Band Name: Manny Jasus
Album Name: 5 Songs EP
Best element: Unconventional worship songwriting.
Genre: Acoustic Worship
Label name: N/a
Band e-mail: email@example.com
Christian worship music has been written for almost 2000 years now, solidifying its place as one of the longest-running genres ever (I think African tribal and Indian music are the two major genres that exceed it, as well as the folk music of every tongue and tribe). And even though it’s been around a long time, only about 40 of those years have seen the guitar make its way into worship songs.
But in the last 15 years, worship music has seen an explosion of releases, which is short for “a great amount of songs and albums that all sound like the genre-busting album that started the trend.” And that’s where Manny Jasus comes in- riding the line between finding his own voice and hanging back in the comfort of the already-established worship sound.
Jasus’ debut EP Five Songs is basically a teaser of his talent. At the end of the 18 minute CD, it feels like there’s a bigger project that this is only a part of, due in part to the varied approaches Jasus uses, the stark approach of nothing but vocals and an acoustic guitar, and the fact that some of these songs are really, really good.
Opener “Bon Voyage” is definitely a highlight, as Jasus takes the three main components of any worship song (strum pattern/chord placement, melody, and lyrics) and puts his own spin on them. I say strum pattern/chord placement because in any good worship song, the objective is to make the song as unique as possible while still conforming to chords that make the songs conducive to being easily played by people of marginal guitar talent. And Jasus effectively does that, mixing up the formulaic patterns with a earthier, moodier style than is often expected in worship. The melody is ridiculously catchy- I hum the hook quite often, as it’s just really tight.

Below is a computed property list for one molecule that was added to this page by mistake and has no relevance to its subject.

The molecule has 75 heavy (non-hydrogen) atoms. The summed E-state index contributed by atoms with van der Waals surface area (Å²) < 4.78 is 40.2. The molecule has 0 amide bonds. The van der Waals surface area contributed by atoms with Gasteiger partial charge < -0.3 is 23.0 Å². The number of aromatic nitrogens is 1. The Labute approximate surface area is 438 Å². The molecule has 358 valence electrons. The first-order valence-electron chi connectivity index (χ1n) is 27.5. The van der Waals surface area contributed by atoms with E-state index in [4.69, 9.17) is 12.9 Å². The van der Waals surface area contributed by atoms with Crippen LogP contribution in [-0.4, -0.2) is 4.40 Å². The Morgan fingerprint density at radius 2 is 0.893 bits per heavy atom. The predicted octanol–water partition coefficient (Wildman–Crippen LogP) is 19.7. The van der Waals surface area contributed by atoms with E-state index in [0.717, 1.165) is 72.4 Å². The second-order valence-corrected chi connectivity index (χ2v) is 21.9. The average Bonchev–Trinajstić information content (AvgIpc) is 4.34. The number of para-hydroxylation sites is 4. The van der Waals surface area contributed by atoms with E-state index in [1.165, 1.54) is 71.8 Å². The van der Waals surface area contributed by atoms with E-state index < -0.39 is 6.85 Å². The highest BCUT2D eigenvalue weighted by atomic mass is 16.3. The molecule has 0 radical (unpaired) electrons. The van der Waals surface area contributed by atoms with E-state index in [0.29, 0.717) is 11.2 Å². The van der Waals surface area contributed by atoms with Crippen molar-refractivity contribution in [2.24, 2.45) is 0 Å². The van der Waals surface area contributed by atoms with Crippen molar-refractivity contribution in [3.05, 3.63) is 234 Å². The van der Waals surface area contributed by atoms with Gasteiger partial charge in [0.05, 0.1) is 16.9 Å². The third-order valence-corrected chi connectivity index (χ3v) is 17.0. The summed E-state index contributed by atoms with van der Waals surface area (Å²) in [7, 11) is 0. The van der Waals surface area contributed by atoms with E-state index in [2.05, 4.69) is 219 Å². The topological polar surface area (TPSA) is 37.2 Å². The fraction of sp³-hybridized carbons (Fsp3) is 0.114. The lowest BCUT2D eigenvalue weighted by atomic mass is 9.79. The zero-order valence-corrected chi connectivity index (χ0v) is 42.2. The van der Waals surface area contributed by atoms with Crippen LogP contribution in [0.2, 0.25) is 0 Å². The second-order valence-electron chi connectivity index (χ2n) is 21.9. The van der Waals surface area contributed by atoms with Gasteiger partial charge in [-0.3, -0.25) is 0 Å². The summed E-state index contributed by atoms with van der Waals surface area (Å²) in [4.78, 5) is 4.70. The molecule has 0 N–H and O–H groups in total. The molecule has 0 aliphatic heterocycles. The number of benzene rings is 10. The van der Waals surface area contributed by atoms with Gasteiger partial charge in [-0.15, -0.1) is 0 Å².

The tone he puts out his melodies with is also a positive feature. He’s a tenor that has a lot of the same emphasis that Billy Corgan of the Smashing Pumpkins put on his melodies, but with some inflections of Adam Levine of Maroon 5 in the way he ornaments his melodies.
The lyrics are especially good- an extended metaphor comparing live to driving, “Bon Voyage” breaks the norm of worship songs. “Rise” is another track that breaks the norm, sung from the perspective of God addressing men. It’s a very interesting take on the Christian life- a very welcome new perspective. Great melody and non-conformist chord placement also occur in “Rise.”
The other three songs are standard worship fare- strum patterns that don’t excite (“Turn”) or vocal melodies reminiscent of other songs (the otherwise very nice, folky “Benediction”) or gimmicky lyrics (“What’s in a Name?”).
The songs run the gamut from mellow to upbeat to mid-tempo plodding, and while they never reach outside of the restraints of a worship song, there is variation in mood in these songs. One minor note is that the recording of these songs sometimes maxes out whatever he recorded on, creating a staticky, distorted sound on some louder tracks. It’s not bad, but it is annoying.
Jasus has some decisions to make- he can push himself and write more of his more interesting work, or he can keep straddling the line between great and good. Either way, the Christian music world has a very promising new entry into the worship music canon in Manny Jasus.